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Thread safe Singleton class

 
 
Udit Sharma
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      06-26-2009
Hi,

I was informed by my colleague that the following code is not thread
safe but I still don't know why because his arguments weren't very
convincing.

//Singleton.h
class Singleton
{
private:
static Singleton instance;
Singleton(){}
Singleton(const Singleton&){}
Singleton& operator=(Singleton const&){}
public:
static Singleton& getInstance();
};

//Singleton.cpp
#include "Singleton.h"
Singleton Singleton::instance;

Singleton& Singleton::getInstance()
{
return instance;
}

Since am maintaining a static instance this should be created only
once irrespective of how many threads are accessing the getInstance()
function at the same time. So is this code not thread safe?

Cheers
 
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Bart van Ingen Schenau
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      06-26-2009
Udit Sharma wrote:

> Hi,
>
> I was informed by my colleague that the following code is not thread
> safe but I still don't know why because his arguments weren't very
> convincing.
>
> //Singleton.h
> class Singleton
> {
> private:
> static Singleton instance;
> Singleton(){}
> Singleton(const Singleton&){}
> Singleton& operator=(Singleton const&){}
> public:
> static Singleton& getInstance();
> };
>
> //Singleton.cpp
> #include "Singleton.h"
> Singleton Singleton::instance;
>
> Singleton& Singleton::getInstance()
> {
> return instance;
> }
>
> Since am maintaining a static instance this should be created only
> once irrespective of how many threads are accessing the getInstance()
> function at the same time. So is this code not thread safe?


It is not directly related to thread safety, but your code has the
potential of running into C++'s static initialisation fiasco: If you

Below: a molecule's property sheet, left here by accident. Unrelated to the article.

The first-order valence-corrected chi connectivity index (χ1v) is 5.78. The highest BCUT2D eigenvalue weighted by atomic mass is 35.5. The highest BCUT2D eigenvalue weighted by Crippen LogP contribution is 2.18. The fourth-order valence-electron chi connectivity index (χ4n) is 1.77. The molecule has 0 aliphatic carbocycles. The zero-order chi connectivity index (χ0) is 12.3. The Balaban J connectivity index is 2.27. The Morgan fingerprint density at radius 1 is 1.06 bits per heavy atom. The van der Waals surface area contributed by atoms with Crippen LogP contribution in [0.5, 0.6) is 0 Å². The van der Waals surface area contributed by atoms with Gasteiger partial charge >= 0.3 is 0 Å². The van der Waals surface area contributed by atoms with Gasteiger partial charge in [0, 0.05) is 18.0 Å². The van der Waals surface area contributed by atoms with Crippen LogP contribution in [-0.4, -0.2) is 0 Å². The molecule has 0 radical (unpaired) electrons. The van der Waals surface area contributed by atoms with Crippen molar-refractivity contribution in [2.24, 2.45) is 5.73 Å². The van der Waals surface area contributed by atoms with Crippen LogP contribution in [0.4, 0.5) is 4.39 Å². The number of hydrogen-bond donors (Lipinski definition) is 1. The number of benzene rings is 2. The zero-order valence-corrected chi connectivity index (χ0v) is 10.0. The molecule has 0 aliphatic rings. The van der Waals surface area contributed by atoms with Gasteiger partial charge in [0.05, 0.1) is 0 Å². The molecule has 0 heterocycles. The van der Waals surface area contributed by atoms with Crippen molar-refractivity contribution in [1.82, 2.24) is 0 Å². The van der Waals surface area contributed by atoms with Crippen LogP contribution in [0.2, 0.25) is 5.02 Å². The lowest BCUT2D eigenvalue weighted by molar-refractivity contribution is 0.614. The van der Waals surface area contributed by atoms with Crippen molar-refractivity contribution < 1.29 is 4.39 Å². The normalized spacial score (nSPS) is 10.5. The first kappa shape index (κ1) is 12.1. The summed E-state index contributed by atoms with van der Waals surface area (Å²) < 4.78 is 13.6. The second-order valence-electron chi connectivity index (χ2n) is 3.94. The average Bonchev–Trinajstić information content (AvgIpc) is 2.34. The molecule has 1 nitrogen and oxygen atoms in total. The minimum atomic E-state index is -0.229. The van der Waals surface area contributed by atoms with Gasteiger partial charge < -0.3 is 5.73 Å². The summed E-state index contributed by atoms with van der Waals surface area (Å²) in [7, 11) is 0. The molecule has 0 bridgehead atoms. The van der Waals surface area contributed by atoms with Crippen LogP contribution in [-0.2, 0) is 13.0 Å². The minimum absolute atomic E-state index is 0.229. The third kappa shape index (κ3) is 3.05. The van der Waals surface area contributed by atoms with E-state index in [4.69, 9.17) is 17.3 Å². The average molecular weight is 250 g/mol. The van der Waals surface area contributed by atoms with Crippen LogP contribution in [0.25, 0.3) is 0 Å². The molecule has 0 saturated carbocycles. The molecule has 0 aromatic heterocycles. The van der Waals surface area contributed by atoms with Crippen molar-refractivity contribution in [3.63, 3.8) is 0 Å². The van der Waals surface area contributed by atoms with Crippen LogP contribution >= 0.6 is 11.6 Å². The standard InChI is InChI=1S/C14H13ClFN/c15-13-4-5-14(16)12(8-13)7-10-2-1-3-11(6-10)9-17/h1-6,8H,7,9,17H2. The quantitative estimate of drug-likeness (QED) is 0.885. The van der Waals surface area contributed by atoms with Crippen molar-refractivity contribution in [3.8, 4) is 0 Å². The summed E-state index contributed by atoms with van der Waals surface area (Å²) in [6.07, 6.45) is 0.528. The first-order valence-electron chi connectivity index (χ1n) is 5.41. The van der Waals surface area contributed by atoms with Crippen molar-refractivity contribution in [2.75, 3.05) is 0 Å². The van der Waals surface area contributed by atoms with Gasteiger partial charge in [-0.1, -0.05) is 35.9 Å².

have objects with static lifetime and namespace scope (or as static
members of a class), and these objects are defined in different source
files, then it is unspecified in which order these objects are
initialised.
This becomes a problem if these objects can refer to each other.

For example, if you have another source file with this code:

#include "Singleton.h"
struct SingletonUser {
SingletonUser() { Singleton::getInstance().doSomething(); }
};

static SingletonUser su;

Then there is a significant chance that Singleton::getInstance() gets
called BEFORE Singleton::instance was initialised.

This problem can usually be prevented by writing getInstance like this:
Singleton& Singleton::getInstance()
{
static Singleton instance;
return instance;
}

But that has potential threading issues, if the first call can occur
from multiple threads and the compiler does not add sufficient
protection.

>
> Cheers


Bart v Ingen Schenau
--
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James Kanze
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      06-26-2009
On Jun 26, 12:50 pm, Udit Sharma <(E-Mail Removed)> wrote:

> I was informed by my colleague that the following code is not
> thread safe but I still don't know why because his arguments
> weren't very convincing.


> //Singleton.h
> class Singleton
> {
> private:
> static Singleton instance;
> Singleton(){}
> Singleton(const Singleton&){}
> Singleton& operator=(Singleton const&){}
> public:
> static Singleton& getInstance();
> };


> //Singleton.cpp
> #include "Singleton.h"
> Singleton Singleton::instance;


> Singleton& Singleton::getInstance()
> {
> return instance;
> }


> Since am maintaining a static instance this should be created
> only once irrespective of how many threads are accessing the
> getInstance() function at the same time. So is this code not
> thread safe?


It depends. Principly, it's not safe from order of
initialization problems, which means that using the singleton in
the constructors of static objects is problematic. If one of
these constructors starts additional threads, there may be a
threading problem as well.

--
James Kanze (GABI Software) email:(E-Mail Removed)
Conseils en informatique orientée objet/
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9 place Sémard, 78210 St.-Cyr-l'École, France, +33 (0)1 30 23 00 34
 
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Joshua Maurice
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      06-26-2009
On Jun 26, 3:50*am, Udit Sharma <(E-Mail Removed)> wrote:
> Hi,
>